Buckstone County Prison
Soke Rod Sacharnoski is a longtime U.S. martial arts leader who developed the pioneering Juko-ryu Combat-Ki system. Emphasizing methods of internal breathing and mental control, Rod Sacharnoski’s discipline has been featured in publications such as Kung Fu Magazine, Black Belt magazine, and a host of others.
While co-starring with his partner and close friend, the late Ed Parker (Elvis Presley’s Karate Instructor and Bodyguard), Rod accepted a full-power knife-hand strike to the relaxed adams apple on the movie set of Buckstone County Prison. The blow was thrown by James Bacon, who also co-starred in the motion picture and who wrote for more than 500 syndicated newspapers. In an article that was published in the Los Angeles Times, Mr. Bacon stated that Rod set movie history—it was the first known time that an actor accepted a full-power, highly dangerous, actual blow to the throat in a motion picture. In motion pictures, all blows and kicks are pulled to prevent injury to the actors. The film, Buckstone County Prison, was shot in 1978 at the EO Motion Picture Studios in North Carolina.
Rod and his team have appeared in feature demonstrations on approximately 25 major television shows, and actually set a world record on the highly rated “Fox Sports Science” television production for taking a 1,100 pound-per-square-in kick to the testicles. Many of Rod’s television shows are monitored by medical doctors and teams who measure the impact that the Combat-Ki practitioners are struck with.
As president and founder of
, Soke Rod Sacharnoski leads a Texas-headquartered martial arts organization with Asian sponsorship and recognition. Rod Sacharnoski created the pioneering Juko-ryu Combat-Ki, using combat internal energy, in the 1960s.
Practitioners who volunteer for Combat-Ki training gain skills in taking kicks, strikes, and punches to the human body without suffering from injuries. Combat-Ki techniques focus on controlled use of the mind, body, balance and internal energy breathing.
Becoming adept at Combat-Ki is a lengthy process that involves intensive training and represents one of the most dangerous demonstrations of the modern-day martial arts. Combat-Ki has been featured on a number of Japanese martial arts-focused TV shows in which championship K-1 fighters kicked, stuck and punched Combat-Ki masters in the vital areas of their bodies with no effect.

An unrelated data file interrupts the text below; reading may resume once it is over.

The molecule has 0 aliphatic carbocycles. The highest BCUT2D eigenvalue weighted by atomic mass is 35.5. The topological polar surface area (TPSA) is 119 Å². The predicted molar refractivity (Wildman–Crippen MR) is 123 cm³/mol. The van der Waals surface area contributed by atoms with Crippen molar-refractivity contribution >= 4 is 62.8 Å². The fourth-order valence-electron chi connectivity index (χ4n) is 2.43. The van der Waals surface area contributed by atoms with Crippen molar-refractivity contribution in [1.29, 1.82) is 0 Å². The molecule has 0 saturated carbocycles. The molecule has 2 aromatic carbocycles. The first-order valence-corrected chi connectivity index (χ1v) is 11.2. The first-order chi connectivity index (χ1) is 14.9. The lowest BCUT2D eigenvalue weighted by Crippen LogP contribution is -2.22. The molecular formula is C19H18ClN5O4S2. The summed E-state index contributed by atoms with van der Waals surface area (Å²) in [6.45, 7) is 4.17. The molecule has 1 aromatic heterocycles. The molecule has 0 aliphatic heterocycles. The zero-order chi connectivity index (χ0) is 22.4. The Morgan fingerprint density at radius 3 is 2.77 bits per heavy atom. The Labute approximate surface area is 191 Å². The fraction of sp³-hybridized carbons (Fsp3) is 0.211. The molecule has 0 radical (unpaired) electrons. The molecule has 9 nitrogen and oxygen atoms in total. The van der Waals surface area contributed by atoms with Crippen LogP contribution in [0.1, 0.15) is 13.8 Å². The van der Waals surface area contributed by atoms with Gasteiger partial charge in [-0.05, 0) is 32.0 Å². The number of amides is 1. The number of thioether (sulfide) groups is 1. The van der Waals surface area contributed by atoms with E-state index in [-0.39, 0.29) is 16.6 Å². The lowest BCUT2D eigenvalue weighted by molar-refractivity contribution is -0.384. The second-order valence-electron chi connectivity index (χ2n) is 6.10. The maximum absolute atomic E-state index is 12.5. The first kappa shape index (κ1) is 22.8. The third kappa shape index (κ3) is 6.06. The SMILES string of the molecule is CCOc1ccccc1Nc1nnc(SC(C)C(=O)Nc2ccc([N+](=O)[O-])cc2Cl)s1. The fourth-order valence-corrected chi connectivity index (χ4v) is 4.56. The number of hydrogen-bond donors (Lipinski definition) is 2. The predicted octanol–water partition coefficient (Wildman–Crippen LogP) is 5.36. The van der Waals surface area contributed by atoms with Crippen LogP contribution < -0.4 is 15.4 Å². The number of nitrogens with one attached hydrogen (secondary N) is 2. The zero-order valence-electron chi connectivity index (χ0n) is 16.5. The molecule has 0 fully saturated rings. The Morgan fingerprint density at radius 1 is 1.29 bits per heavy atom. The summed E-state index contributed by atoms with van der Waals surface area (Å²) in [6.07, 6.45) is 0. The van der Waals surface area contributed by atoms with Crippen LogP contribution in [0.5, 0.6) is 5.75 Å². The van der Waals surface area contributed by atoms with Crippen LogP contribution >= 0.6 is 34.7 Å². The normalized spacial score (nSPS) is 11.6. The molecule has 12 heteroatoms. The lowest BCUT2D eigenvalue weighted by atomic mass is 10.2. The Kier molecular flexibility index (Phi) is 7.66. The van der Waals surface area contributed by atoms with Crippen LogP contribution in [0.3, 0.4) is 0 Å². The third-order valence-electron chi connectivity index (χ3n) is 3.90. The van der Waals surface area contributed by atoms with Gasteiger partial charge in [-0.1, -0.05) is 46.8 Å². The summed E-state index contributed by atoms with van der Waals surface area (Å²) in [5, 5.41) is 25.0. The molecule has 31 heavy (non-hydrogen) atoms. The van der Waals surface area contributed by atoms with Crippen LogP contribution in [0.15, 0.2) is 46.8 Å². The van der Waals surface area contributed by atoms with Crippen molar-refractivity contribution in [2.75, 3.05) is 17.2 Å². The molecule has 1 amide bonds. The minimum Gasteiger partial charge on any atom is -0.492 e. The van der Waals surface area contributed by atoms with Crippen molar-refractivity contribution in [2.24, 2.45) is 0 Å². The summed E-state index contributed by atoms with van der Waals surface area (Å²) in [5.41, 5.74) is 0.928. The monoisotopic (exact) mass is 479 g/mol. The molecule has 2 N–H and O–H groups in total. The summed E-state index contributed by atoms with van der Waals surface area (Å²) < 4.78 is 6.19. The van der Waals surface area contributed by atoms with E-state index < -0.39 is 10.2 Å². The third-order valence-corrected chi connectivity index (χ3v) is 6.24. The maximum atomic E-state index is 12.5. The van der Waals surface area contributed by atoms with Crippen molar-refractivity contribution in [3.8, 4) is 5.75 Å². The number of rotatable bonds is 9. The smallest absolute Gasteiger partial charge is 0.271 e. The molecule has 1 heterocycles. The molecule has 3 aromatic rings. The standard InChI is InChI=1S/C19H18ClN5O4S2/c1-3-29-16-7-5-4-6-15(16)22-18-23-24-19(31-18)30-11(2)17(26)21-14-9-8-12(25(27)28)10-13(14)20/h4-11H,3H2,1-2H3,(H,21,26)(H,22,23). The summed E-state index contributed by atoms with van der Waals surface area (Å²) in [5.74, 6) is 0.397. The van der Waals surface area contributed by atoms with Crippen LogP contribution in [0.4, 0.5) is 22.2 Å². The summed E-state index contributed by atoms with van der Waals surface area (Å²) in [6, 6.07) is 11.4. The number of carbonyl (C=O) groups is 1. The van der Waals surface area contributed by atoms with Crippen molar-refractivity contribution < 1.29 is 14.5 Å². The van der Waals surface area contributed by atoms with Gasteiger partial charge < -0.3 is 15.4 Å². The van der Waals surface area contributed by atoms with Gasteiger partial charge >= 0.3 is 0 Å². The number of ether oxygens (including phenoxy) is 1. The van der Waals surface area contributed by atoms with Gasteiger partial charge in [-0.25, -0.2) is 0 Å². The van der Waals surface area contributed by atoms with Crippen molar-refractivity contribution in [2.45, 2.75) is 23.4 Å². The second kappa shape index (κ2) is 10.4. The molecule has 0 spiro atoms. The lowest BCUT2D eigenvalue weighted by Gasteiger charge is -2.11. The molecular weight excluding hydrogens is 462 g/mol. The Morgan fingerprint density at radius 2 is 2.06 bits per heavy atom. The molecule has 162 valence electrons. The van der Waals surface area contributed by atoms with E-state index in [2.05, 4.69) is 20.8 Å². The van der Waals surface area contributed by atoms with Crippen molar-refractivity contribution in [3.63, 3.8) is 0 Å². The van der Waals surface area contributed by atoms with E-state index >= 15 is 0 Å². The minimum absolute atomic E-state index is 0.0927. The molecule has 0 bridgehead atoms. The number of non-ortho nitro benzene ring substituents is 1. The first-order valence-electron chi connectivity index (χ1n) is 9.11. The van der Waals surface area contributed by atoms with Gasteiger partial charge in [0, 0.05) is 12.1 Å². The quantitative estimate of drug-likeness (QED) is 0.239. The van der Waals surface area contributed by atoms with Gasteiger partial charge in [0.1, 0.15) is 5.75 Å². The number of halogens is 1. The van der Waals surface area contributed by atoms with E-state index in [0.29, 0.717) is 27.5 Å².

In an interview with the Journal of Asian Martial Arts, Curtis Wong, Editor of Inside Kung-Fu magazine, stated that Soke Sacharnoski and his team gave one of the most impressive demonstrations of Ki (internal energy) that he had ever seen. He went on to elaborate that some of the most experienced and well known Masters, at a demo at Inside Kung-Fu Headquartes in Hollywood, repeatedly struck and kick Rod and his members to no avail. This included a full-power kick to the head.
Rod Sacharnoski is an American martial arts grandmaster. One of the very few holders of the ninth degree grandmaster ranking in Okinawan Shorin-ryu Karate, Toide, and Kobudo, Rod Sacharnoski earned his fierce reputation internationally in martial arts by first mastering his Kijutsu (internal energy).
Kijutsu refers to an individual’s control of his internal energy. This internal energy is the unseen force in your body that powers your physical movements and is manifested in your strength and mood.
For martial artists, Kijutsu is the point where the mind and the body are in sync with each other, allowing the fighter to manifest power in some form. It entails two aspects: concentration and extension. Traditional martial arts grandmasters could concentrate their energy to their abdomen, bringing their mind and body in tune, absent the conscious. They could then extend this energy to a certain part of their body to increase the power in their punch or kick.
Whereas scientific opinion has been divided on whether internal energy and its control actually exists, the concept of Kijutsu is still very much alive in modern day martial arts.